The More Things Change

The more apologists say they don’t.

Odd is the way that Protestants who notice changes in Roman Catholic life hear that they don’t have the correct paradigm for understanding the past. Odder still is that Roman Catholics who are in fellowship with the Bishop of Rome (and so have the right paradigm) don’t deny but notice changes:

Still, the Church of Pius was vastly different and I do not think there is any denying it. Great theologians, who would later play a key role at the Council, men like Henri de Lubac and John Courtney Murray, were silenced. Giovanni Battista Montini was exiled to Milan for his “liberalism”, and not given a red hat, but he would go on to become the greatest pontiff of the twentieth century. Pius’ obsession with communism muted his voice in denouncing the fascism of Italy and Germany and he was one of the few modern pontiffs not to issue an encyclical on social teaching. Even the visuals were vastly different: Compare this video of Pius’ coronation with a typical Pope Francis Mass.

Perhaps most importantly for the forthcoming discussion, there were obvious doctrinal developments, even changes, in the 74 years between 1939 and 2013. In 1939, the Assumption of the Virgin Mary was a theological opinion, not an officially proclaimed dogma of the Church. There were no “Fortnights for Freedom” because the Church still officially condemned religious liberty. And, while the Church taught that marriage must be open to procreation, she did not yet teach that every conjugal act must be open to procreation.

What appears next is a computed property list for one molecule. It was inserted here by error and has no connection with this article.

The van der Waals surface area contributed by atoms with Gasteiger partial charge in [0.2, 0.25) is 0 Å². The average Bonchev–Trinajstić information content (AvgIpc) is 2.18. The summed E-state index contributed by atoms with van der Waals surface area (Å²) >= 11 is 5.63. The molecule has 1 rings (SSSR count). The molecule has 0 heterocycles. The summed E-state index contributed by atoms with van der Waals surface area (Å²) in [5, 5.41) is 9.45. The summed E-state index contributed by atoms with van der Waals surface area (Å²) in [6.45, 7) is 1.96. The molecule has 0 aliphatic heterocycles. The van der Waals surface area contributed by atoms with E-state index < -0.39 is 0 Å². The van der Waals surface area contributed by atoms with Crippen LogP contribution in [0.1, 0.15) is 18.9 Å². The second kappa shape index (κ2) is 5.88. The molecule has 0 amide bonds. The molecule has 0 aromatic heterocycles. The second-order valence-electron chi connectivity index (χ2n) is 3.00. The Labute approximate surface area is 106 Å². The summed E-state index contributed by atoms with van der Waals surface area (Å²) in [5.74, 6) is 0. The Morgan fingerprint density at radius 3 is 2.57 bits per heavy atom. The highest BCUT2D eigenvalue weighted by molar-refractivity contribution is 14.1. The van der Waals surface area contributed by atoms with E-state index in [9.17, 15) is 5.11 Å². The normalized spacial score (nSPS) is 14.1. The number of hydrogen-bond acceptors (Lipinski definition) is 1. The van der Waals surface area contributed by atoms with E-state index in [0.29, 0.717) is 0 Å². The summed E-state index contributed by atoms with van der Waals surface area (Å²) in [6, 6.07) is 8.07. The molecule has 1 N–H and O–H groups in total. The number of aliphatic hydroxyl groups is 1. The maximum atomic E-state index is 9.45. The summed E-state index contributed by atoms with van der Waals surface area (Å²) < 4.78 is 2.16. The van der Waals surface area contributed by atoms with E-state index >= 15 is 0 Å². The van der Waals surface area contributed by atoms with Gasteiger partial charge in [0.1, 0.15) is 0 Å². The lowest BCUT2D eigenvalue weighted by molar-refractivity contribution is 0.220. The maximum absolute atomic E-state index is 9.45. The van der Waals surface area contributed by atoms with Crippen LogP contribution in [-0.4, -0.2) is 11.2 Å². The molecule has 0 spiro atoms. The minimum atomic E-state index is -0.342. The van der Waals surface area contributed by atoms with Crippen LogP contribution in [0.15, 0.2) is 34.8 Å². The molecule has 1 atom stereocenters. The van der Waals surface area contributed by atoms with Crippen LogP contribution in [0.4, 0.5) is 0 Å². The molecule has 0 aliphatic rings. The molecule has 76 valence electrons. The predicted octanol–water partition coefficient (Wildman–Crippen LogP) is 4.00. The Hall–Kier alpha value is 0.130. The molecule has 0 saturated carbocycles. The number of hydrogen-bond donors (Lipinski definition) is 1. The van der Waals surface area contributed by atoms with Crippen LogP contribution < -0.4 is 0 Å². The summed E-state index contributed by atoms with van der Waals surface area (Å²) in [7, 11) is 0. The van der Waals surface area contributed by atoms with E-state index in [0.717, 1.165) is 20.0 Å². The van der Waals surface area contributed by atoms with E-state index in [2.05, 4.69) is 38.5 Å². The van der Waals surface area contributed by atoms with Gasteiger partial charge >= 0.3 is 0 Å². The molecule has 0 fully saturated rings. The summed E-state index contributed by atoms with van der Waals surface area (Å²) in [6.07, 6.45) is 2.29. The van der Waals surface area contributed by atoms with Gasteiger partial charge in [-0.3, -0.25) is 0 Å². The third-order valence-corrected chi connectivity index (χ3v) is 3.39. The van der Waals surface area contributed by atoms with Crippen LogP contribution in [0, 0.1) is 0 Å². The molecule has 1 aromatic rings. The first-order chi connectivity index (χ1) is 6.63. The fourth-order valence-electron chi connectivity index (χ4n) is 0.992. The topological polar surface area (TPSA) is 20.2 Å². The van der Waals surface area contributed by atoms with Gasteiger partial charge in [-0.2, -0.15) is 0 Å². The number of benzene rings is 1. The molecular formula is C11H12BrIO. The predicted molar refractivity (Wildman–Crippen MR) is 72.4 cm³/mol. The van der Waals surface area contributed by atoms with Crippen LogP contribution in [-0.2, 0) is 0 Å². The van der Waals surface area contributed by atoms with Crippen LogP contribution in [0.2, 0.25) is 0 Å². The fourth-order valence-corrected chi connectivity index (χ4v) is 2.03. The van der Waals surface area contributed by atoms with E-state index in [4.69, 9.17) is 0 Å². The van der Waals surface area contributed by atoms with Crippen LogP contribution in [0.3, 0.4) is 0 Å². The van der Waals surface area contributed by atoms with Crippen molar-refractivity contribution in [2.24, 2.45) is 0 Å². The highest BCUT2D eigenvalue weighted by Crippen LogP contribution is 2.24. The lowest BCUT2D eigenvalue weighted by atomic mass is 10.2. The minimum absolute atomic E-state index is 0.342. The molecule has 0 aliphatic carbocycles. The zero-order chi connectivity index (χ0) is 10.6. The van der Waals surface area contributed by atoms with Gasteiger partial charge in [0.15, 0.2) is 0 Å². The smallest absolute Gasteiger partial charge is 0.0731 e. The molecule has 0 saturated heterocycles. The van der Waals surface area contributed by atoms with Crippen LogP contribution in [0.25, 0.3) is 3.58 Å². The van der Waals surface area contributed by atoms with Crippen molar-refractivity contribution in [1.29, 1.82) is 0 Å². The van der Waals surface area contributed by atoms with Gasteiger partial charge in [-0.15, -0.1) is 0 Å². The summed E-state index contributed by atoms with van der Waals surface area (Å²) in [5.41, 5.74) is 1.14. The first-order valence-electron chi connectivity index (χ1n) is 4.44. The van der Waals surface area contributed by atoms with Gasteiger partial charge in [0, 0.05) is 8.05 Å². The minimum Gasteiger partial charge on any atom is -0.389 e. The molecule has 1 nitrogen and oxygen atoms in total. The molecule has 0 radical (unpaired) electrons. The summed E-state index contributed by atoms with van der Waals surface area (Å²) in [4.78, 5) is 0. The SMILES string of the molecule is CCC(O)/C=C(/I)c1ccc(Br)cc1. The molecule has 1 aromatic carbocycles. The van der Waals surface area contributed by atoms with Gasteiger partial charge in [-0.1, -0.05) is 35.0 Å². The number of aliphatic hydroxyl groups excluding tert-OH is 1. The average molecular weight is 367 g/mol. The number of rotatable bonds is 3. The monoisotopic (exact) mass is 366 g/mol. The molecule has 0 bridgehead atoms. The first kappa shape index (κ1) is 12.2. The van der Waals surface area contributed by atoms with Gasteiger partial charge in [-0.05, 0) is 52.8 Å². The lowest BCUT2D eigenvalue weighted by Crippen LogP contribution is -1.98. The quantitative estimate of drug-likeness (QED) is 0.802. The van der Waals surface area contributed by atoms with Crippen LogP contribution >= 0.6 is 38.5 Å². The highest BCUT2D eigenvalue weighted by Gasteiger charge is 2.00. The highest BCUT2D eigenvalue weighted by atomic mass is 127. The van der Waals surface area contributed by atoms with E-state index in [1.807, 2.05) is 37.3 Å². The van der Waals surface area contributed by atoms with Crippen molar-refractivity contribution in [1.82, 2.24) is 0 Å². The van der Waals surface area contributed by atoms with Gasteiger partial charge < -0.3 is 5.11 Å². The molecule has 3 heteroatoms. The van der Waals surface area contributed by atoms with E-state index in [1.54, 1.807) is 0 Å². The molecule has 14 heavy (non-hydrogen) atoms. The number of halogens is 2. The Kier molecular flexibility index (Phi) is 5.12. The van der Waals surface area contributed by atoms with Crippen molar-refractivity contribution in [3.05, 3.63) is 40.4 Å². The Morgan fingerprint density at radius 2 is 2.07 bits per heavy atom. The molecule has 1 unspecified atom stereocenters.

If you were to count back 74 years from 1939, you would see a vastly different Church. In 1865, the papal states, though considerably shrunken in 1860, were still in existence and the pope was the sovereign of all Rome, living in the Quirinal, not the Vatican. The Syllabus of Errors, condemning all things modern, was only one year old. On May 16th of 1865, Pope Pius IX appointed the convert Henry Edward Manning as the Archbishop of Westminster, and Manning would play a key role in the development of Catholic social teaching. He also kept a fellow Anglican convert, John Henry Newman, under a cloud of suspicion. The Kulturkampf, with its persecution of the Church in Germany, and the First Vatican Council, with its definition of papal infallibility,were still a few years in the future. In France, the Church flourished with spiritual energy and Marian visitations. Six years prior, Charles Darwin had published his book Origin of the Species which was the challenge all religions in profound ways yet, drawing on her intellectual resources, it was the Catholic Church that fared better than most at integrating his seminal work on evolution with the biblical account of creation. That intellectual work had to wait until Pius IX went to his eternal reward.

In the United States, of course, the Civil War came to an end that year. The war had broken the nation’s three largest Protestant churches – the Baptists, Methodists and Presbyterians – into northern and southern branches, but the Catholic Church and the Episcopal Church remained united. Bishop Patrick Lynch of Charleston, South Carolina, had conducted a diplomatic mission to Rome on behalf of the confederacy the year before and, in 1865, he was refused permission to return until his northern confreres secured a presidential pardon. Planning was underway for the Second Plenary Council of Baltimore. Canon law was still undeveloped in the United States and, so, there were no pastors with canonical rights, and the selection of bishops was still a complicated process beginning with the priests of a diocese and the suffragans of the ecclesiastical province both drawing up ternas of candidates for submission to Propaganda Fide. Yes, the Church in the U.S. was still governed through that congregation because we were considered mission territory.